By Ilanit Chernick
Tourism in Israel is booming. Despite figures from tourism research company IPK International that in 2017, 56% of people viewed Israel as one of the unsafest countries in the world to visit, hopes that the country will hit an all-time record of four million tourists by the end of 2018 are high.
At the first-ever International Tourism Security Summit, which was held in Jerusalem this week, tourism experts and academics from around the world met to discuss how to handle terrorist attacks at the world’s leading tourist destinations as well as how to communicate correctly in times of natural and national security crises; Rehabilitating reputation of destinations hit by disasters; and ensuring incoming tourism to capital cities worldwide.
Amir Halevi, director general of the Tourism Ministry, said that a sense of safety is something Israel can give tourists and the tourism field worldwide, explaining that security – which he described as the “elephant in the room” for the tourism sector – “should be bundled up as part of the package, security should be part of the package.
“This elephant is here to stay,” he added.
Halevi explained that following terrorists attacks in recent years, the Tourism Ministry has put a “business as usual” policy into place, choosing to encourage routine and continue as normal. “Many countries shut down when in crisis, but Israel does not – it’s a mistake to shut down,” he said. “Belgium increased its tourism budget in the face of terror, where as France decreased its budget – we can see that Belgium is doing better.”
Concluding, Halevi said that taking the right measures “in times of crisis proves that tourism has the ability to overcome difficulties,” he said, adding that “we will continue to break records.”
Asked how Israel can put the “business as usual” model into practice on the ground, Prof. Eli Avraham, an expert in crisis communication at the University of Haifa, told Tazpit Press Service (TPS) that continuing with events and festivals and making sure there is increased safety and security at these events will encourage tourists and citizens to attend.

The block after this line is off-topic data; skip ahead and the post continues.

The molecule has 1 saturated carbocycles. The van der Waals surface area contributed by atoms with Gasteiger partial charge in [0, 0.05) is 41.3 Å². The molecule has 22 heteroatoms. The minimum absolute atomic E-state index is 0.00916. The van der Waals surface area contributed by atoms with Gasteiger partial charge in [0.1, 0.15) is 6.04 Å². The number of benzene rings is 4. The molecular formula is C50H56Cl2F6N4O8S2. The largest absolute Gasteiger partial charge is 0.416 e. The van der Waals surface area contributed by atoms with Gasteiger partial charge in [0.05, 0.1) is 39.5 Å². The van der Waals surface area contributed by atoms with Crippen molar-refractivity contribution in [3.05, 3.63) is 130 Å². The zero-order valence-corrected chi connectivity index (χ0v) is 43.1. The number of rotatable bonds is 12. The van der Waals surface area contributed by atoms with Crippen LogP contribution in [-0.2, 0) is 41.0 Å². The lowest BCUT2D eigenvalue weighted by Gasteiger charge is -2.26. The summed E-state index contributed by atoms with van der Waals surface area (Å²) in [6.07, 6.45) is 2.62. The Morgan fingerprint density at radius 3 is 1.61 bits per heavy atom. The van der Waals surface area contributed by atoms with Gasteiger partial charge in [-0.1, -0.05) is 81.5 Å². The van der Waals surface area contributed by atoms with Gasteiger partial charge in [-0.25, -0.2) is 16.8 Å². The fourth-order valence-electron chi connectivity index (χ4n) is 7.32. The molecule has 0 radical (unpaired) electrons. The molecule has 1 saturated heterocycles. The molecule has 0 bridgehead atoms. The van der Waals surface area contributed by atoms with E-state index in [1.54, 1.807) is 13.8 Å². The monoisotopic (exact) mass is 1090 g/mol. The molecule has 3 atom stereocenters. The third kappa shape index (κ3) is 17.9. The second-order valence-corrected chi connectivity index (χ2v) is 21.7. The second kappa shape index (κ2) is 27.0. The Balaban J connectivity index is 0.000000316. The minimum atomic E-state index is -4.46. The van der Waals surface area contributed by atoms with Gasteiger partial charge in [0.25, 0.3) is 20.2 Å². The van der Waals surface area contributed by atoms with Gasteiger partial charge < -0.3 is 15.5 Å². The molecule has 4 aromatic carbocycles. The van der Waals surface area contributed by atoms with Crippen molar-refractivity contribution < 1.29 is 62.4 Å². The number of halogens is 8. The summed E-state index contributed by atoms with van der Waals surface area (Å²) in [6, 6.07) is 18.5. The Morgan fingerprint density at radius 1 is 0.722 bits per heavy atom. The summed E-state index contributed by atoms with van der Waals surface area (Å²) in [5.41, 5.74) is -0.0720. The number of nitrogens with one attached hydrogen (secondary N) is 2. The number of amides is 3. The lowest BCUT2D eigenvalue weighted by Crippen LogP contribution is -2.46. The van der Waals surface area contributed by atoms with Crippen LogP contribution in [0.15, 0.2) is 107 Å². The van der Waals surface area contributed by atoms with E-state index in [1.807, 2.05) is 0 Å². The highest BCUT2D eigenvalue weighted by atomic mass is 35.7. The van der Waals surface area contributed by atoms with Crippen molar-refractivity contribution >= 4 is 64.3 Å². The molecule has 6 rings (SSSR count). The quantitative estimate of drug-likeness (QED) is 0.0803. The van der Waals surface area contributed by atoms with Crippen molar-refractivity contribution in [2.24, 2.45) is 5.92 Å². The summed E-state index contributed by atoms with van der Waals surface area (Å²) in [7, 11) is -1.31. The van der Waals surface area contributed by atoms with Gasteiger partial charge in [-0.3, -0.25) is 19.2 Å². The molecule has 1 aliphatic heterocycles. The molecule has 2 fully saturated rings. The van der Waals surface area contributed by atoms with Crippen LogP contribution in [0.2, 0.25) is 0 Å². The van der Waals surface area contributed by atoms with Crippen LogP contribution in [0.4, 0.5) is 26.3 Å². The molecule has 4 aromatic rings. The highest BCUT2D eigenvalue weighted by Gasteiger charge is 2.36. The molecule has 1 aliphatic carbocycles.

“I use to live in Jerusalem during the Second Intifada and people were afraid to come downtown, so what did the police do? They blocked main parts of the area and put police everywhere so that nobody who was a threat could get inside without being checked,” he recalled.
“It’s all about emotion and all about what people feel – it’s not about the reality, the reality doesn’t matter here at all. The idea is to give [people] the feeling that events will continue and we’re doing the best we can and to do them in a closed space where people can be monitored. It is a challenge but we can do it,” Avraham said.
Keynote speaker Brig.-Gen. (Ret.) Avi Benayahu, who served as a former IDF spokesman, echoed the sentiments of “business as usual.”
“Tourism is more accessible to terrorists. The biggest terror attacks have taken place at airports, hotels, and tourists places,” he said. “For many years we [Israel] were ignored – terrorism was a snake that was swept under the carpet. The snake of terror has grown and fattened, became independent and is currently threatening to strike Europe, which has been feeding it, but now understands Israel better.”
“This is the first time that the subject [of tourism security] is on the agenda for the purpose of discussing the issue, sharing knowledge, experience and insight to defeat terrorism.”
Benayahu made it clear that Israel has the tools to help the world deal with terrorism and improve tourism security.
Asked about how Israel is contributing to the field of tourism security Ilanit Melchior, director of tourism in Jerusalem told TPS that sharing ideas and perspectives at the conference is what will help other countries develop the tools to better security for tourists and deal with crisis situations.
“The idea of this conference is to do just that,” she said. “There are many countries that are limited in know-how when dealing with terrorism and tourism security, but Israel has always been more security focused. There are people from many countries here and with this summit we are opening the dialogue, and sharing our knowledge. We are working together to develop a tool box for tourism security and for crisis situations.”